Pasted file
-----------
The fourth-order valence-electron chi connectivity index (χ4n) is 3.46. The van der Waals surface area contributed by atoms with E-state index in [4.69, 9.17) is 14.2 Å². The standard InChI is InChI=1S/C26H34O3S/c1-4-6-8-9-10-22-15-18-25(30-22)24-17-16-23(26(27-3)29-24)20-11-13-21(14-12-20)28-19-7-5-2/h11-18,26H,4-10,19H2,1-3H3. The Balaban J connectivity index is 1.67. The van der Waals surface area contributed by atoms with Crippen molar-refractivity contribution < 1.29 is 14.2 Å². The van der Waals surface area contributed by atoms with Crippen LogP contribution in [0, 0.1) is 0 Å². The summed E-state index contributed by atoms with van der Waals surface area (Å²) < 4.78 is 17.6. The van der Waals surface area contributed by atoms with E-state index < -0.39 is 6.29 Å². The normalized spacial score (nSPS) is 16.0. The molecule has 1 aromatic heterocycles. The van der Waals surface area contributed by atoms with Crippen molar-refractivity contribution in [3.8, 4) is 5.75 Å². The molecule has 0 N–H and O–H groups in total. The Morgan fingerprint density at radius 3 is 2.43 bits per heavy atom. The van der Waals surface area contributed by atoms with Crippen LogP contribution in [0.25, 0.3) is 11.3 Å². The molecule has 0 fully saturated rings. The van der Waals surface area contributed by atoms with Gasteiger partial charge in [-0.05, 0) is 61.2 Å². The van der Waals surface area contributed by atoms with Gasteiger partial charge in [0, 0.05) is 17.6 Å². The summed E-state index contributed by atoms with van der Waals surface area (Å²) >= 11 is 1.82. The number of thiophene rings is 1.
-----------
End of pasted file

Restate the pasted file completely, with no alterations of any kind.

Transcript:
The fourth-order valence-electron chi connectivity index (χ4n) is 3.46. The van der Waals surface area contributed by atoms with E-state index in [4.69, 9.17) is 14.2 Å². The standard InChI is InChI=1S/C26H34O3S/c1-4-6-8-9-10-22-15-18-25(30-22)24-17-16-23(26(27-3)29-24)20-11-13-21(14-12-20)28-19-7-5-2/h11-18,26H,4-10,19H2,1-3H3. The Balaban J connectivity index is 1.67. The van der Waals surface area contributed by atoms with Crippen molar-refractivity contribution < 1.29 is 14.2 Å². The van der Waals surface area contributed by atoms with Crippen LogP contribution in [0, 0.1) is 0 Å². The summed E-state index contributed by atoms with van der Waals surface area (Å²) < 4.78 is 17.6. The van der Waals surface area contributed by atoms with E-state index < -0.39 is 6.29 Å². The normalized spacial score (nSPS) is 16.0. The molecule has 1 aromatic heterocycles. The van der Waals surface area contributed by atoms with Crippen molar-refractivity contribution in [3.8, 4) is 5.75 Å². The molecule has 0 N–H and O–H groups in total. The Morgan fingerprint density at radius 3 is 2.43 bits per heavy atom. The van der Waals surface area contributed by atoms with Crippen LogP contribution in [0.25, 0.3) is 11.3 Å². The molecule has 0 fully saturated rings. The van der Waals surface area contributed by atoms with Gasteiger partial charge in [-0.05, 0) is 61.2 Å². The van der Waals surface area contributed by atoms with Gasteiger partial charge in [0, 0.05) is 17.6 Å². The summed E-state index contributed by atoms with van der Waals surface area (Å²) >= 11 is 1.82. The number of thiophene rings is 1.